St. Paul arts scene gets $8M lift from Knight Foundation
Emma Smith, Ordway & Liz Byron, Aisle Say Twin Cities 2/3/14
The arts in St. Paul are $8 million richer.
The John S. and James L. Knight Foundation on Wednesday announced grants of $8 million to “engage and enrich the city of St. Paul through the arts.”
Part of the money — $3.5 million — will be distributed over five years to five “anchor arts institutions”: Penumbra Theatre, Springboard for the Arts, St. Paul Chamber Orchestra, TU Dance and the Arts Partnership (Ordway Center for the Performing Arts, Minnesota Opera, St. Paul Chamber Orchestra and Schubert Club).
The remaining grant money is part of a three-year, $4.5 million Knight Arts Challenge, a community-wide contest looking to find and fund innovative arts ideas. The Arts Challenge is open to everyone from independent artists and artist collectives to businesses.
There will be three separate Arts Challenge contests held over the next three years, with the first application period April 7 to May 5.
“The thing I see in St. Paul that I don’t see as much in other communities is a real sense of collaboration,” said Dennis Scholl, vice president of art for the Knight Foundation. “I don’t know what that’s from. Maybe it’s from the winter where everybody has to work together to survive. It is truly one of the most collaborative communities that I work in.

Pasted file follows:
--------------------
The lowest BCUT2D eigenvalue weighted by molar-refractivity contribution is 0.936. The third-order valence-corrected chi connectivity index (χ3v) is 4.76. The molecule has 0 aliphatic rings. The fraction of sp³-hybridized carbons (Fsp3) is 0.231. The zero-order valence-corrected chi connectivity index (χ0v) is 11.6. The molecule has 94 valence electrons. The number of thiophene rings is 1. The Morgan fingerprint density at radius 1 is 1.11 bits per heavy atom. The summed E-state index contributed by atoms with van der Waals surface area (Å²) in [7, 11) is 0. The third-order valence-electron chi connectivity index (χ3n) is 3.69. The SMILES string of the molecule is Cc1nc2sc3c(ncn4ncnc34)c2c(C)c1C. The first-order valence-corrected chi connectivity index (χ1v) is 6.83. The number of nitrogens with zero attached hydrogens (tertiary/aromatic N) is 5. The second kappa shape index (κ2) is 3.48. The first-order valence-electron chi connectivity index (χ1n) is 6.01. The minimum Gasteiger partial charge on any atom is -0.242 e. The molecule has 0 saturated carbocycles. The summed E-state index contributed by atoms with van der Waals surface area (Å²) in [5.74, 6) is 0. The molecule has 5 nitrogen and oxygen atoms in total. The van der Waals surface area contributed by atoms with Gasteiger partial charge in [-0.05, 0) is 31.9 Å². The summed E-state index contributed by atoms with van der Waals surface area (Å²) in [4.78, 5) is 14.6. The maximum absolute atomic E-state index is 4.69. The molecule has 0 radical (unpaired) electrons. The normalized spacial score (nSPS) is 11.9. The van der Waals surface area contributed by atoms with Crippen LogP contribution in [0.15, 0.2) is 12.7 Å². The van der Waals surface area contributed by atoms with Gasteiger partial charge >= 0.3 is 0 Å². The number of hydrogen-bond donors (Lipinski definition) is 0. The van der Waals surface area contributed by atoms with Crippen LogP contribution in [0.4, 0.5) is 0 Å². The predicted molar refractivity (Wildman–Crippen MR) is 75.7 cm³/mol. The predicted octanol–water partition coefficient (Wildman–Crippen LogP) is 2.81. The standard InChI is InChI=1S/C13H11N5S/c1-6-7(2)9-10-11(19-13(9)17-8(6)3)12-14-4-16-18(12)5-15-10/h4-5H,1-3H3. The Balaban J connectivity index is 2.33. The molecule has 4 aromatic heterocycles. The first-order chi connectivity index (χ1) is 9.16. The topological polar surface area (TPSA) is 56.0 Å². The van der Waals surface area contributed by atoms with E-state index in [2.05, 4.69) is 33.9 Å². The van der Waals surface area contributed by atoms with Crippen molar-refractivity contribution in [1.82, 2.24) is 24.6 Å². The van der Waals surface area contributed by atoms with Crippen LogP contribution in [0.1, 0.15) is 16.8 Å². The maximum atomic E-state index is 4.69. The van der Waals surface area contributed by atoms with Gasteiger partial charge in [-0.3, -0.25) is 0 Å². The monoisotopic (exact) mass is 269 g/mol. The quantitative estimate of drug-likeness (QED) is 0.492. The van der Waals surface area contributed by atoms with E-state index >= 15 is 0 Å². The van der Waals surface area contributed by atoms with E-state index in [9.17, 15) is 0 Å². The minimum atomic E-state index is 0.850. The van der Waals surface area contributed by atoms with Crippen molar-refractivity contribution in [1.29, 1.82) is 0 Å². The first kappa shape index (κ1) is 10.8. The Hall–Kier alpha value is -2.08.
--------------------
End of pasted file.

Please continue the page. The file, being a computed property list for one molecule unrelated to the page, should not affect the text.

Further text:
“We think the contest will provide opportunities to bring talent together, give people a sense of place and provide a lot of opportunities for people who have always had a great art idea and say, ‘But if I only had a little bit of this, or a little bit of that,’ ” Scholl said. “We want to provide fuel for the organic momentum in the arts that we see in St. Paul.”
The Miami-based Knight Foundation was formed by John and James Knight, brothers and newspaper publishers whose Knight-Ridder corporation formerly owned the Pioneer Press.
There are three rules to follow when submitting an application, which can’t exceed 150 words, for Arts Challenge funds:
— The idea must be about art.
— It must take place in or benefit St. Paul.
— If chosen, matching funds must be found to match the grant amount.
Finalists will most likely be announced this summer and winners revealed in the fall, Scholl said,
He said the contest has been successful in other cities, including Detroit, Miami and Philadelphia.
Ideas that have received funding in those cities included an art book publishing company; an ice cream truck that plays classical music; a Secret Society for Twisted Storytellers, where people tell their true stories; guitar-making from reclaimed lumber from abandoned buildings; and a multimedia installation connecting art and social justice.
“I think it’s a great recognition of St. Paul and the creative spirit that’s here regardless of size of organization or infrastructure,” said Laura Zabel, executive director of Springboard for the Arts.
“There are wonderful individual artists and there are really great artists working in neighborhoods and communities and we also have great cultural institutions, so I think just the recognition of it feels important and special.
“I think that these grants and the Challenge will be a real shot in the arm — a sort of infusion of energy for the community,” Zabel said.